Saturday, August 29, 2009

Gimme Coffee

I got up late this morning, owing to a late night last night, and staggered around in a foul mood for a while, wondering if I had gotten up on the wrong side of the bed, when it suddenly occurred to me that I hadn’t had my coffee.


I hate to admit that I’m addicted to coffee, but I am.  It’s my one real food vice, for even though I really enjoy just about anything edible or potable, coffee is the only thing I can barely do without.  I realize that I have a monkey on my back, and every few years, I try to break the habit.  In fact, I’ve been known to go for years at a time without.  But I’ve always succumbed in the end, and I’ve finally resolved that I shall forevermore give up giving it up.  It gives me immense pleasure, after all, and reports of its deleterious effects on one’s health were greatly exaggerated.


I’m even something of a connoisseur, these days, as discerning as a wine aficionado.  I find I can even swish a little around, suck in a little air, and tell whether it’s an African or South American blend.


My parents were big coffee drinkers, but I wasn’t attracted in the least, until I was twenty-one and went to Europe with a girlfriend.  We were there for a couple of months, but for the first three weeks, we took one of those “If it’s Tuesday, this must be Belgium” bus tours.  We were rousted out of bed every morning at five, herded down to the hotel restaurant, and plied with pots of strong coffee and croissants.  I resisted the coffee, at first, but by day 3 or 4, I succumbed to a big old hit of caffeine just to get my eyes open.  By the time I got back to the U.S., I was hooked.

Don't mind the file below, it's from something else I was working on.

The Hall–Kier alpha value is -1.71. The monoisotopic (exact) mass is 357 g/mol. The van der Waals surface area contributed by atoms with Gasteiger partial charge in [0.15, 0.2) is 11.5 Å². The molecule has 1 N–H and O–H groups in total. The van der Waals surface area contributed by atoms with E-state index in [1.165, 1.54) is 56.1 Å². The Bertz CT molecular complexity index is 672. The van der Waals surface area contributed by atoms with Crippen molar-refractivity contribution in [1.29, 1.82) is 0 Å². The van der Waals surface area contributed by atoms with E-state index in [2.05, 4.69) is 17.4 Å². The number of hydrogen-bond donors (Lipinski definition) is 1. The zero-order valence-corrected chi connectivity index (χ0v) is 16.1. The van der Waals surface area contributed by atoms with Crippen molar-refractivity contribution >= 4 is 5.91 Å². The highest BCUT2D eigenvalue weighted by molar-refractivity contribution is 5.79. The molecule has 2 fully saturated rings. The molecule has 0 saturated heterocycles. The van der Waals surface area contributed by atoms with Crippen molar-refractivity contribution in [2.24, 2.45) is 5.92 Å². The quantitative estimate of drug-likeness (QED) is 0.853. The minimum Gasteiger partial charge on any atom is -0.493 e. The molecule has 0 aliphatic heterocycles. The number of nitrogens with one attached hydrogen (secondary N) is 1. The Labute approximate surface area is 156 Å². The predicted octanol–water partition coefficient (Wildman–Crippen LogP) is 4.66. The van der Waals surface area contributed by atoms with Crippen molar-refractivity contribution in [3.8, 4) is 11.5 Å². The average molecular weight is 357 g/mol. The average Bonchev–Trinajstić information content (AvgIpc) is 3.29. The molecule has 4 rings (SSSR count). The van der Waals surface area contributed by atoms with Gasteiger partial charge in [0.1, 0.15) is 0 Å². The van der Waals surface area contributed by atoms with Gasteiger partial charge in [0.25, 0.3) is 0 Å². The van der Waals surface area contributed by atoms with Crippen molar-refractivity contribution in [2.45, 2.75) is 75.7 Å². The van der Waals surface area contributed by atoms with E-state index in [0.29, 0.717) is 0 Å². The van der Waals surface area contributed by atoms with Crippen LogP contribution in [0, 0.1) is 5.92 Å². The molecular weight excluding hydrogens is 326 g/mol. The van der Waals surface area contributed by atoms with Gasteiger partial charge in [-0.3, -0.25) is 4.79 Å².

After I got out of college, I became an elementary school teacher.  I had to be at work by seven, before the school busses started dropping off the kids.  I found that an entire pot of coffee before setting out gave me the grit to handle the little darlings.


My grandmother boiled coffee in a tin pot on the stove.  She often dropped a couple of eggshells in the pot after it came off the fire to settle the grounds.  Her coffee was so strong it would corrode the spoon.  My uncles teased her about it mercilessly.  My mother, on the other hand, liked her coffee weak.  She brewed it in a percolator, with just enough coffee to tint the water.  Then she doctored it up with so much cream and sugar that it barely resembled coffee at all, in the end.


I like mine somewhere in between.  I like a smooth, smokey blend, if I can get it, when I drink with meals.  Between meals, I occasionally like a flavored coffee.  Nut flavors are good, and I love a very strong vanilla.  Irish cream will do, and chocolates are all right.  Fruit flavors, not so much.   I brew mine these days in a French press, which is handy, since I’m the only one in the house who drinks it.


And the grounds are great for the garden.


Friday, August 28, 2009

Diet-Coke Fueled Life

Is Diet Coke good enough to build a blog around? Yes! If you don't believe me, just ask Penny Piva. Her blog is, in fact, Diet Coke-Fueled Life. I have to admit, I also love the fact that the blog address is http://sweetbrownpoison.blogspot.com/. Sweet brown poison. . . a can of which I'm drinking at this very moment. :-)